Will Alsop may not be alone for long as a star designer with RMJM. Peter Morrison, the CEO of the rapidly growing practice, would love to see more great talent joining the RMJM world
Although the practice is ‘not in an advanced stage of discussion with anybody,’ Morrison thinks it will happen because the practice’s structure ‘is unique in the industry’. RMJM has large bases in Europe, the Middle East, Asia Pacific and the Americas, and each design studio can work anywhere. ‘I hope we will be attractive to great designers around the world,’ he says.
Morrison has certainly shaken up RMJM. When he and his father, Fraser, bought the practice following the sale of their family construction business, Morrison, in 2000, it was, he says, ‘a largely under-performing architectural practice based out of Edinburgh, with a couple of hundred people. It was run like an old-school partnership by people who had been there since Christ left Dumbarton in a sail boat.’ And the London office, he says, was ‘pretty disastrous’.
It was, Morrison explains, ‘an opportunity to do something in the industry that hadn’t been done before.’ He left the architects doing architecture, but put in other professionals to deal with areas such as management, marketing and IT. The result was rapid geographic expansion to a revenue of £50 million. Not satisfied with the representation in the US, he then bought large American practice Hillier and doubled the income.
This global reach has helped RMJM weather the recession, expanding into hitherto untapped markets such as Vladivostok in east Russia. And the focus now, he says, is South America. ‘We have people every week in Rio and Sao Paulo,’ hoping to capitalise on the 2014 World Cup and the 2016 Olympics.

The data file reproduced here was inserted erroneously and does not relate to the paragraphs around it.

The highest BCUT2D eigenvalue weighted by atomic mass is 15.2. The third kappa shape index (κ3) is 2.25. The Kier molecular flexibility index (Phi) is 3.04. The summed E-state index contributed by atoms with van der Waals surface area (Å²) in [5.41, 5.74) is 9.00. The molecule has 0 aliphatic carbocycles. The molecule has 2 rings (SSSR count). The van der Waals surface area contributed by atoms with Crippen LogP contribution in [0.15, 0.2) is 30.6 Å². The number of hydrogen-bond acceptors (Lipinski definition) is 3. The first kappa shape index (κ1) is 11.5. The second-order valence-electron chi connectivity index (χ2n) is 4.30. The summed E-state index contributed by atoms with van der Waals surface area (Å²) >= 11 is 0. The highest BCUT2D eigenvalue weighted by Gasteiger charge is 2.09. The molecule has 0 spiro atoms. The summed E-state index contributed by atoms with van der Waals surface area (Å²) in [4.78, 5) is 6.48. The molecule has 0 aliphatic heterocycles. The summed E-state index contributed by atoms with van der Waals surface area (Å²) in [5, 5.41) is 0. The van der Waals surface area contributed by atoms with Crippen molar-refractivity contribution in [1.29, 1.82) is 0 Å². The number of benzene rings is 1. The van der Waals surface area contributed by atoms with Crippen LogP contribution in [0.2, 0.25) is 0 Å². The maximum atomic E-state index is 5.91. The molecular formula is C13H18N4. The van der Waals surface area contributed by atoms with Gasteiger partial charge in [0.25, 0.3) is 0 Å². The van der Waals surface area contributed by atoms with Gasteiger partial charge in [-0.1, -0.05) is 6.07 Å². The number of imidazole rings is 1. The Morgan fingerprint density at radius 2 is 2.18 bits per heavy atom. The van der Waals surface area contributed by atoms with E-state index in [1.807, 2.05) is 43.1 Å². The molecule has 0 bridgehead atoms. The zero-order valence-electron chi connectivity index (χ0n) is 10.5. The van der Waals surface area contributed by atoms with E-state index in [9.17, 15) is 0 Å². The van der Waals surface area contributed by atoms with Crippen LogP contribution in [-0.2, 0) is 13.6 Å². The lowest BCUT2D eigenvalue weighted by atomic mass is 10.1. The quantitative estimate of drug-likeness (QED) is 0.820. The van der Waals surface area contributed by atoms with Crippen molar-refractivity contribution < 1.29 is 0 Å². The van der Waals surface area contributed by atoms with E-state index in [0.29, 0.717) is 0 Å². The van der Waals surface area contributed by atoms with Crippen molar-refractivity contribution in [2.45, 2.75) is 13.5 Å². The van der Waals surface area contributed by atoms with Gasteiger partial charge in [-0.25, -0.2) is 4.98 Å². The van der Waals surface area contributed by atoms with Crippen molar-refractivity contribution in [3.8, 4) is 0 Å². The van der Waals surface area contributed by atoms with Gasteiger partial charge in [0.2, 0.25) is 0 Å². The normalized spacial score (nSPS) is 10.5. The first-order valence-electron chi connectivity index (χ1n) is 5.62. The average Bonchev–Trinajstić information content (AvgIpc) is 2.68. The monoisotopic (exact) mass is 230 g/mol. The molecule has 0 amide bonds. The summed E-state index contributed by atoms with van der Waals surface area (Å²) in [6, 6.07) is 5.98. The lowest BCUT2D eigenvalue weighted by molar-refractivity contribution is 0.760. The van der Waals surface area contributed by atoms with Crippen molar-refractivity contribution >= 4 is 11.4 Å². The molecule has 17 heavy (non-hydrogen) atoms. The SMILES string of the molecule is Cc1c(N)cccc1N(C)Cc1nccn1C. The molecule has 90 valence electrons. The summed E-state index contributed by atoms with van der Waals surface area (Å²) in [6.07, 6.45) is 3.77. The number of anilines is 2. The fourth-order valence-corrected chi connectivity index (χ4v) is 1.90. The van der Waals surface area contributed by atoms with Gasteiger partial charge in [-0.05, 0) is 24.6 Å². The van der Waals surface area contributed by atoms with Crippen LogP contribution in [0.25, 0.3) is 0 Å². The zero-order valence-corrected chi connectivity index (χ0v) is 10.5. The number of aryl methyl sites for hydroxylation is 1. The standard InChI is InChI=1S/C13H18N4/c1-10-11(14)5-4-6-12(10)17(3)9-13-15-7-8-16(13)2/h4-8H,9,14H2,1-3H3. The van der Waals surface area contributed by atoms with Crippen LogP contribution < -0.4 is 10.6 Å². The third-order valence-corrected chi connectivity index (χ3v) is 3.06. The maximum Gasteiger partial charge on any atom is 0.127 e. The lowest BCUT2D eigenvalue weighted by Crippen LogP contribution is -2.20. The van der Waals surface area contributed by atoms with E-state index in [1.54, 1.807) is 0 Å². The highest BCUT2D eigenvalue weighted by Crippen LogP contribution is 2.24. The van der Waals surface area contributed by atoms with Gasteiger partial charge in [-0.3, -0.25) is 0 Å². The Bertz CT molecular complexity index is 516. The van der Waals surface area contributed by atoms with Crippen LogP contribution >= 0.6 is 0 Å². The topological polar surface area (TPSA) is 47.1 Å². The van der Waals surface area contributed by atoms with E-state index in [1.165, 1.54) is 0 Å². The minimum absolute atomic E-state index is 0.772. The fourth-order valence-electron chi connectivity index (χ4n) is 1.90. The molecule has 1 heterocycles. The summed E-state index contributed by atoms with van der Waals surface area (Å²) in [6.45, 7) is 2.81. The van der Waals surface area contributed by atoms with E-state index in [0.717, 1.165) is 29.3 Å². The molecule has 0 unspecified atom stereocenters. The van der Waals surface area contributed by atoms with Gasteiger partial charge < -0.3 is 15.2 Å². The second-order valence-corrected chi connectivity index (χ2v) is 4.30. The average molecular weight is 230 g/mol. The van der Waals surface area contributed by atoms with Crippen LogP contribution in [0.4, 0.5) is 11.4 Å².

‘We have a structure that is unique. I hope we will be attractive to great designers’
Having immersed himself in the business, Morrison says ‘I feel like I am an architect.’But in fact his background is a law degree, a spell in the army, then venture capitalism and an MBA. He is keen on army training (‘you learn a lot about yourself and grow up pretty fast’), and his new CEO for the Middle East is also ex-armed forces.
Morrison is aware of his youth (he is still only 36) and keen to surround himself with experts. One of these is his father, now CEO for RMJM in America. More controversial was the appointment of disgraced former Royal Bank of Scotland chief executive Fred ‘the Shred’ Goodwin as group strategic adviser. Morrison is unrepentant. ‘He is one of the most experienced people in the world in terms of running a business,’ he says. He similarly brought in one of Russian Prime Minister Vladimir Putin’s former economic advisers, to strengthen the Russian market.
Morrison believes that architecture must change, and consolidate into larger businesses if it is to weather future recessions. ‘We need large effective companies that will still have creative ability,’ he says.